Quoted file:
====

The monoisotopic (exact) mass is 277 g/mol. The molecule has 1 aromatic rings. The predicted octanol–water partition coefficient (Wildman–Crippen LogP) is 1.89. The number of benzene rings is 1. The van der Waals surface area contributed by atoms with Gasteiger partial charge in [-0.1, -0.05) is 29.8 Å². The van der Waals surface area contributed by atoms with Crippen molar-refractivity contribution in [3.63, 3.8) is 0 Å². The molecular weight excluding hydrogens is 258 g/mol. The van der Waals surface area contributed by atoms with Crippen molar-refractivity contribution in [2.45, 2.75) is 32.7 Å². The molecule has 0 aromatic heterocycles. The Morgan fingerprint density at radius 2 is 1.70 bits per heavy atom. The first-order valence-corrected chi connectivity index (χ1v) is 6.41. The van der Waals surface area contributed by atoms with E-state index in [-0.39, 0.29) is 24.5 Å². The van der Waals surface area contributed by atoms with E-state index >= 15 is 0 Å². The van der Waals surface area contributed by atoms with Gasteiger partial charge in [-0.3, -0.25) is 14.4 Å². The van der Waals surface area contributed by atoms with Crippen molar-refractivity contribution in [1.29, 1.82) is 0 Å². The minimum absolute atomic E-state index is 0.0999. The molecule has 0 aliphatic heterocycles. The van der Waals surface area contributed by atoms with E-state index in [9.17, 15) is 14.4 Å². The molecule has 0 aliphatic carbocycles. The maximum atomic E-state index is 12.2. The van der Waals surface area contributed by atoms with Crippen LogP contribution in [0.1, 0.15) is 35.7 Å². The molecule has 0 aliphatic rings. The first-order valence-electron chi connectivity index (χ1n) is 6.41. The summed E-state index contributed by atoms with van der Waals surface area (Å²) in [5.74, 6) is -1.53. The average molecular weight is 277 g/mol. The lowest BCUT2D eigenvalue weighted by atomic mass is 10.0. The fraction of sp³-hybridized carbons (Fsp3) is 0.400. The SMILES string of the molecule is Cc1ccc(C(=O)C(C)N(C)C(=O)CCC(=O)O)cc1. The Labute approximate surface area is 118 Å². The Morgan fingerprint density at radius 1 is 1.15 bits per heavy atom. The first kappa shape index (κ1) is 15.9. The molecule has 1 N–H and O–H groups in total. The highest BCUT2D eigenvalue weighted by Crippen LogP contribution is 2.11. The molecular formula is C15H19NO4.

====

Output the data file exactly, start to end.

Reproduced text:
The monoisotopic (exact) mass is 277 g/mol. The molecule has 1 aromatic rings. The predicted octanol–water partition coefficient (Wildman–Crippen LogP) is 1.89. The number of benzene rings is 1. The van der Waals surface area contributed by atoms with Gasteiger partial charge in [-0.1, -0.05) is 29.8 Å². The van der Waals surface area contributed by atoms with Crippen molar-refractivity contribution in [3.63, 3.8) is 0 Å². The molecular weight excluding hydrogens is 258 g/mol. The van der Waals surface area contributed by atoms with Crippen molar-refractivity contribution in [2.45, 2.75) is 32.7 Å². The molecule has 0 aromatic heterocycles. The Morgan fingerprint density at radius 2 is 1.70 bits per heavy atom. The first-order valence-corrected chi connectivity index (χ1v) is 6.41. The van der Waals surface area contributed by atoms with E-state index in [-0.39, 0.29) is 24.5 Å². The van der Waals surface area contributed by atoms with E-state index >= 15 is 0 Å². The van der Waals surface area contributed by atoms with Gasteiger partial charge in [-0.3, -0.25) is 14.4 Å². The van der Waals surface area contributed by atoms with Crippen molar-refractivity contribution in [1.29, 1.82) is 0 Å². The minimum absolute atomic E-state index is 0.0999. The molecule has 0 aliphatic heterocycles. The van der Waals surface area contributed by atoms with E-state index in [9.17, 15) is 14.4 Å². The molecule has 0 aliphatic carbocycles. The maximum atomic E-state index is 12.2. The van der Waals surface area contributed by atoms with Crippen LogP contribution in [0.1, 0.15) is 35.7 Å². The molecule has 0 aliphatic rings. The first-order valence-electron chi connectivity index (χ1n) is 6.41. The summed E-state index contributed by atoms with van der Waals surface area (Å²) in [5.74, 6) is -1.53. The average molecular weight is 277 g/mol. The lowest BCUT2D eigenvalue weighted by atomic mass is 10.0. The fraction of sp³-hybridized carbons (Fsp3) is 0.400. The SMILES string of the molecule is Cc1ccc(C(=O)C(C)N(C)C(=O)CCC(=O)O)cc1. The Labute approximate surface area is 118 Å². The Morgan fingerprint density at radius 1 is 1.15 bits per heavy atom. The first kappa shape index (κ1) is 15.9. The molecule has 1 N–H and O–H groups in total. The highest BCUT2D eigenvalue weighted by Crippen LogP contribution is 2.11. The molecular formula is C15H19NO4.